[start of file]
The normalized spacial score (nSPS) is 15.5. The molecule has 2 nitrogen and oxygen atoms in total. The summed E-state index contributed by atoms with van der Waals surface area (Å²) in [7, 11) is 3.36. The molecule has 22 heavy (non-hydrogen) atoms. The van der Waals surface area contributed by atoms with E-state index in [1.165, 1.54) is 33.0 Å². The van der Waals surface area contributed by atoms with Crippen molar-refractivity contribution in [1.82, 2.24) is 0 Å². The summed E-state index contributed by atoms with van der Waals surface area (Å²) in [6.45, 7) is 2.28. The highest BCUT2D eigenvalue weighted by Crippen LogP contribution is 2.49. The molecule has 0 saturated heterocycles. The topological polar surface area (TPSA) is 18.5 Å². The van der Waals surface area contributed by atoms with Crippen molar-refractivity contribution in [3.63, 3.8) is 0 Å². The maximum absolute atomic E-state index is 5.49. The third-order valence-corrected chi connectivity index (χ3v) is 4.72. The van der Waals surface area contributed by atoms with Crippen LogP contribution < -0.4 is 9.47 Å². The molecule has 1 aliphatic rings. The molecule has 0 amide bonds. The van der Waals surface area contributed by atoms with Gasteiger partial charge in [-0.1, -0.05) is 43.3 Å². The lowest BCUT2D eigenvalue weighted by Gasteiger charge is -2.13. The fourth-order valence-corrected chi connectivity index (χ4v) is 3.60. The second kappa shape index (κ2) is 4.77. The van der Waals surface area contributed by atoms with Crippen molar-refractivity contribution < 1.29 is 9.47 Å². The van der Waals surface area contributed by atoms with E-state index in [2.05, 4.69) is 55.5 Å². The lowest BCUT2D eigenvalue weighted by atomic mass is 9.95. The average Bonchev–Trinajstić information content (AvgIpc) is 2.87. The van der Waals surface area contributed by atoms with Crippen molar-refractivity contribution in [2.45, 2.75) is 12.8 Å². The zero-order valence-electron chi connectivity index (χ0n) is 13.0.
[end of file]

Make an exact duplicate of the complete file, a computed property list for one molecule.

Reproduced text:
The normalized spacial score (nSPS) is 15.5. The molecule has 2 nitrogen and oxygen atoms in total. The summed E-state index contributed by atoms with van der Waals surface area (Å²) in [7, 11) is 3.36. The molecule has 22 heavy (non-hydrogen) atoms. The van der Waals surface area contributed by atoms with E-state index in [1.165, 1.54) is 33.0 Å². The van der Waals surface area contributed by atoms with Crippen molar-refractivity contribution in [1.82, 2.24) is 0 Å². The summed E-state index contributed by atoms with van der Waals surface area (Å²) in [6.45, 7) is 2.28. The highest BCUT2D eigenvalue weighted by Crippen LogP contribution is 2.49. The molecule has 0 saturated heterocycles. The topological polar surface area (TPSA) is 18.5 Å². The van der Waals surface area contributed by atoms with Crippen molar-refractivity contribution in [3.63, 3.8) is 0 Å². The maximum absolute atomic E-state index is 5.49. The third-order valence-corrected chi connectivity index (χ3v) is 4.72. The van der Waals surface area contributed by atoms with Crippen LogP contribution < -0.4 is 9.47 Å². The molecule has 1 aliphatic rings. The molecule has 0 amide bonds. The van der Waals surface area contributed by atoms with Gasteiger partial charge in [-0.1, -0.05) is 43.3 Å². The lowest BCUT2D eigenvalue weighted by Gasteiger charge is -2.13. The fourth-order valence-corrected chi connectivity index (χ4v) is 3.60. The second kappa shape index (κ2) is 4.77. The van der Waals surface area contributed by atoms with Crippen molar-refractivity contribution < 1.29 is 9.47 Å². The van der Waals surface area contributed by atoms with E-state index in [2.05, 4.69) is 55.5 Å². The lowest BCUT2D eigenvalue weighted by atomic mass is 9.95. The average Bonchev–Trinajstić information content (AvgIpc) is 2.87. The van der Waals surface area contributed by atoms with Crippen molar-refractivity contribution in [2.45, 2.75) is 12.8 Å². The zero-order valence-electron chi connectivity index (χ0n) is 13.0.